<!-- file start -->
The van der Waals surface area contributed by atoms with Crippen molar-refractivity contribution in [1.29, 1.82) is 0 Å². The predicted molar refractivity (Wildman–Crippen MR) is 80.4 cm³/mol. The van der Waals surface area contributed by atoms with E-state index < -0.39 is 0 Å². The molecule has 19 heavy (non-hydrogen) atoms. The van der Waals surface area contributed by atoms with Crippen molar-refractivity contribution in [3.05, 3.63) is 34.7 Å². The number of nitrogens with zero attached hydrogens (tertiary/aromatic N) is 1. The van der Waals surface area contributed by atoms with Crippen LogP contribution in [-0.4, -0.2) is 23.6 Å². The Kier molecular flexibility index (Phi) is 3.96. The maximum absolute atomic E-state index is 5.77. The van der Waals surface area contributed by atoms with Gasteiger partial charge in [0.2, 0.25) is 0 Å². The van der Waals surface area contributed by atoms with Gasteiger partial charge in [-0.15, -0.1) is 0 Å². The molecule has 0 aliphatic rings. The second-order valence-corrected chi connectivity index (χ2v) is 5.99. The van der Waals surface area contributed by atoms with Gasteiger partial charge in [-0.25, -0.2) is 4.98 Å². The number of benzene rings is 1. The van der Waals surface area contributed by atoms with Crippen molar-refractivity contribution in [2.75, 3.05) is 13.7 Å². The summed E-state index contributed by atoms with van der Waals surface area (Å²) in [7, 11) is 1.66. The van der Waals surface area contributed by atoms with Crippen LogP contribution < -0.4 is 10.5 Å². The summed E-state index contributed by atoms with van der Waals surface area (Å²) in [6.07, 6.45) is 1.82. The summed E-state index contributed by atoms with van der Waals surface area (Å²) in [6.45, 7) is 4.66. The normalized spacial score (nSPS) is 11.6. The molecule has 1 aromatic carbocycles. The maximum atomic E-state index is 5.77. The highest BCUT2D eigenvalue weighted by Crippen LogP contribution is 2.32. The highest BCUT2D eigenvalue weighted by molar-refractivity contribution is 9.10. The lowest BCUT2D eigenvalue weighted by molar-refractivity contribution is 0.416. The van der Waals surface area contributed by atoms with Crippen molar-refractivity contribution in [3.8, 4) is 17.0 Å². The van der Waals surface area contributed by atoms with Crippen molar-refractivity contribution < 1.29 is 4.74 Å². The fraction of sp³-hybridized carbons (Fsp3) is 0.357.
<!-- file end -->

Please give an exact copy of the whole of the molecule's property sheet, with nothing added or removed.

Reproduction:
The van der Waals surface area contributed by atoms with Crippen molar-refractivity contribution in [1.29, 1.82) is 0 Å². The predicted molar refractivity (Wildman–Crippen MR) is 80.4 cm³/mol. The van der Waals surface area contributed by atoms with E-state index < -0.39 is 0 Å². The molecule has 19 heavy (non-hydrogen) atoms. The van der Waals surface area contributed by atoms with Crippen molar-refractivity contribution in [3.05, 3.63) is 34.7 Å². The number of nitrogens with zero attached hydrogens (tertiary/aromatic N) is 1. The van der Waals surface area contributed by atoms with Crippen LogP contribution in [-0.4, -0.2) is 23.6 Å². The Kier molecular flexibility index (Phi) is 3.96. The maximum absolute atomic E-state index is 5.77. The van der Waals surface area contributed by atoms with Gasteiger partial charge in [0.2, 0.25) is 0 Å². The van der Waals surface area contributed by atoms with Gasteiger partial charge in [-0.15, -0.1) is 0 Å². The molecule has 0 aliphatic rings. The second-order valence-corrected chi connectivity index (χ2v) is 5.99. The van der Waals surface area contributed by atoms with Gasteiger partial charge in [-0.25, -0.2) is 4.98 Å². The number of benzene rings is 1. The van der Waals surface area contributed by atoms with Crippen molar-refractivity contribution in [2.75, 3.05) is 13.7 Å². The summed E-state index contributed by atoms with van der Waals surface area (Å²) in [7, 11) is 1.66. The van der Waals surface area contributed by atoms with Crippen LogP contribution < -0.4 is 10.5 Å². The summed E-state index contributed by atoms with van der Waals surface area (Å²) in [6.07, 6.45) is 1.82. The summed E-state index contributed by atoms with van der Waals surface area (Å²) in [6.45, 7) is 4.66. The normalized spacial score (nSPS) is 11.6. The molecule has 1 aromatic carbocycles. The maximum atomic E-state index is 5.77. The highest BCUT2D eigenvalue weighted by Crippen LogP contribution is 2.32. The highest BCUT2D eigenvalue weighted by molar-refractivity contribution is 9.10. The lowest BCUT2D eigenvalue weighted by molar-refractivity contribution is 0.416. The van der Waals surface area contributed by atoms with Crippen molar-refractivity contribution in [3.8, 4) is 17.0 Å². The van der Waals surface area contributed by atoms with Crippen molar-refractivity contribution < 1.29 is 4.74 Å². The fraction of sp³-hybridized carbons (Fsp3) is 0.357.